I went to a concert at the Royal Albert Hall over the summer holidays, part of the Proms series of concerts. Performing as part of the programme was Hiromi, a Japanese pianist. I’ve played the piano for many years and have always thought of myself as competent, but watching this virtuoso play was simultaneously rather depressing and utterly inspiring. She played with such flair and technical skill. It made my solid mastery of the instrument seem terribly pedestrian!
Our staff training day on Monday, the first day back after the summer break, focused on instilling excellence. We committed as a team of teachers and support staff to instil excellence in all of our work as a school – in our teaching, in our professional relationships, in our leadership, in our professional development – and to require excellence from our students, in their attitudes to learning, the pride with which they wear their uniform, the quality of their written and practical work and the development of their values and characters. Just as I had experienced real excellence in Music at the Royal Albert Hall, so I wanted it to be the mark of the education that we all participate in at The Nottingham Emmanuel School.
If instilling excellence is key, for both staff and students, to fulfilling our wonderful mission as a school, I posed 3 questions:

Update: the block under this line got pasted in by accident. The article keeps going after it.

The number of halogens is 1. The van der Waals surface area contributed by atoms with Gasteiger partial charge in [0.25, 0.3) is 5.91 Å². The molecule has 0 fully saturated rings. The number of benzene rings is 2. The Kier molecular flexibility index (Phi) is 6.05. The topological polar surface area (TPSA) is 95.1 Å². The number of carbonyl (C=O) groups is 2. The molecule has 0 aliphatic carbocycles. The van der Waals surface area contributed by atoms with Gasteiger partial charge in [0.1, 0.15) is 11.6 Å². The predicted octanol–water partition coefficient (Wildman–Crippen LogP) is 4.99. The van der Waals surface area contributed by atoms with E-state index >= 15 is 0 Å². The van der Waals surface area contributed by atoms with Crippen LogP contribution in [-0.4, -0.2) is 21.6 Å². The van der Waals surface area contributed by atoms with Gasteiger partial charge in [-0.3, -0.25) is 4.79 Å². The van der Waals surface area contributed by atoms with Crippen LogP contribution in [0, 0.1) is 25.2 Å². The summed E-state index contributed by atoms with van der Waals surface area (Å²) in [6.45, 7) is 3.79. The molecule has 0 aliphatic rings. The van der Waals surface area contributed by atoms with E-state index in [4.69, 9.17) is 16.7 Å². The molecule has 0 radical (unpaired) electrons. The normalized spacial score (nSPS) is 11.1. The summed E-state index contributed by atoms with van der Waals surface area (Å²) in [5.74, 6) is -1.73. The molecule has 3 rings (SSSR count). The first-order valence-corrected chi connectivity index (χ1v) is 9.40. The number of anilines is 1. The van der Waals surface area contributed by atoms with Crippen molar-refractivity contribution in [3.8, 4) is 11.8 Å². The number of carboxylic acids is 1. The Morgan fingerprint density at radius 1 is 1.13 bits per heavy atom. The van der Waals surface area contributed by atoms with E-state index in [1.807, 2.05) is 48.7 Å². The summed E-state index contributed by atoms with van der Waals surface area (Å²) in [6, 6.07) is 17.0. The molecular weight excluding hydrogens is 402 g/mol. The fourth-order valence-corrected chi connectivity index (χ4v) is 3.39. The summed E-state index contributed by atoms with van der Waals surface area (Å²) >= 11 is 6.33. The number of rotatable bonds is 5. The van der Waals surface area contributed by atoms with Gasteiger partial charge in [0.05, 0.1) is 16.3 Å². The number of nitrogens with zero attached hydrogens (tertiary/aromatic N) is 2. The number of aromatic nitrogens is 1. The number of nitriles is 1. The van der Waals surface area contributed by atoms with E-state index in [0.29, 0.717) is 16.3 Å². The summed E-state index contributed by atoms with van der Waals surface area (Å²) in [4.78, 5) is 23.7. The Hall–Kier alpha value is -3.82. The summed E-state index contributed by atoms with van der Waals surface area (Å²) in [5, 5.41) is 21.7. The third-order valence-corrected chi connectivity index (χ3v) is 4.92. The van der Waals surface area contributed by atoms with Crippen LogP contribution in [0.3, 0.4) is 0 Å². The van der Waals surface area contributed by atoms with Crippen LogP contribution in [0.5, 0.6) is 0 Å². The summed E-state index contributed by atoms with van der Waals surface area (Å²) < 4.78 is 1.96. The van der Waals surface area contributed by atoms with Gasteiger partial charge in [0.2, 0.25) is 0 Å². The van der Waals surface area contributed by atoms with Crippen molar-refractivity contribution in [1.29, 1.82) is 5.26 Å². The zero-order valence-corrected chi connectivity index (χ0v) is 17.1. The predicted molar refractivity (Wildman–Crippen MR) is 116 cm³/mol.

- Do we know what excellence looks like? We can’t hope to exemplify or foster excellence in our classrooms unless we do. Therefore, we must deliberately expose ourselves to sources of excellence in teaching and in our subject specialisms. Are we reading the latest thinking about our subjects? Are we visiting each other’s classrooms to see aspects of excellence on our doorstep? It’s precisely for this reason that we are joining a Multi-Academy Trust. We won’t find excellence personified in any one school or in any one colleague, but we will see bits of it as we come into contact with more schools and be able to share our own excellence with others.
- Do we use the language of excellence? We have to talk the language of excellence before it becomes a reality. The scholar John Scharr wrote that “the future is … a place that is created first in the mind and will, created next in activity. The future is not some place we are going to, but one we are creating.” Our language with colleagues and students and parents – treating each other with dignity and hope – makes or breaks us as a school. It either instils excellence or it inadvertently, largely unnoticed and over many weeks and months, allows low expectations in through the door.
- Can we sustain excellence over the course of an academic year and beyond? Excellence isn’t an event or a one-off. Samuel Johnson wrote, “Great works are performed not by strength but by perseverence”. What our students need and our parents value is consistently high-quality education. That’s why have dramatically reduced our use of external supply teachers over the past 2 years and reduced the number of classes which are split between multiple teachers; we want every child to be known by their teacher and for teachers to have a positive sense of ownership and accountability.
It’s our job to develop habits and language which inculcates excellence in our work as teachers and support staff and in the children we teach. It’s an ambitious mission but it’s a hugely exciting one and a privilege to be involved in.